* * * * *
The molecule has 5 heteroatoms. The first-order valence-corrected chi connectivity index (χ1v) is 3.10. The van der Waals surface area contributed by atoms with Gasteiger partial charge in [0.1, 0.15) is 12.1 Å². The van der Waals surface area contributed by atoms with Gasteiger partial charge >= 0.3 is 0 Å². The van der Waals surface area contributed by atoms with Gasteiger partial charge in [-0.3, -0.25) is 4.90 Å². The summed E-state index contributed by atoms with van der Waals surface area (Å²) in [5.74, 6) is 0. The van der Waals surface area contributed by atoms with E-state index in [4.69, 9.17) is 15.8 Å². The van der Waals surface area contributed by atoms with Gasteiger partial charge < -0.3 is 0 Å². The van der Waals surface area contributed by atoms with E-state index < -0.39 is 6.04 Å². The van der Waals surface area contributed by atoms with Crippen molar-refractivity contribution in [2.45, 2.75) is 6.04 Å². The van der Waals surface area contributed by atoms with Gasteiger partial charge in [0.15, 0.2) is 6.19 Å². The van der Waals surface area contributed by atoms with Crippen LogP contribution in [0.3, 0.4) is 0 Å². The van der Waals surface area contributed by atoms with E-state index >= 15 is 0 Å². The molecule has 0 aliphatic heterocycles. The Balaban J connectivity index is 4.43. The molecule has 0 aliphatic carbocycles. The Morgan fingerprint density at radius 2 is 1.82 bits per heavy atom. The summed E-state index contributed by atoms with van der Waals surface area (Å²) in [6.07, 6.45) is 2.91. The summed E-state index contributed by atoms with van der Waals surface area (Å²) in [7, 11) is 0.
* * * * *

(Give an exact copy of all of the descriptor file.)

The molecule has 5 heteroatoms. The first-order valence-corrected chi connectivity index (χ1v) is 3.10. The van der Waals surface area contributed by atoms with Gasteiger partial charge in [0.1, 0.15) is 12.1 Å². The van der Waals surface area contributed by atoms with Gasteiger partial charge >= 0.3 is 0 Å². The van der Waals surface area contributed by atoms with Gasteiger partial charge in [-0.3, -0.25) is 4.90 Å². The summed E-state index contributed by atoms with van der Waals surface area (Å²) in [5.74, 6) is 0. The van der Waals surface area contributed by atoms with E-state index in [4.69, 9.17) is 15.8 Å². The van der Waals surface area contributed by atoms with Gasteiger partial charge < -0.3 is 0 Å². The van der Waals surface area contributed by atoms with E-state index < -0.39 is 6.04 Å². The van der Waals surface area contributed by atoms with Crippen molar-refractivity contribution in [2.45, 2.75) is 6.04 Å². The van der Waals surface area contributed by atoms with Gasteiger partial charge in [0.15, 0.2) is 6.19 Å². The van der Waals surface area contributed by atoms with Crippen LogP contribution in [0.3, 0.4) is 0 Å². The van der Waals surface area contributed by atoms with E-state index >= 15 is 0 Å². The molecule has 0 aliphatic heterocycles. The Balaban J connectivity index is 4.43. The molecule has 0 aliphatic carbocycles. The Morgan fingerprint density at radius 2 is 1.82 bits per heavy atom. The summed E-state index contributed by atoms with van der Waals surface area (Å²) in [6.07, 6.45) is 2.91. The summed E-state index contributed by atoms with van der Waals surface area (Å²) in [7, 11) is 0.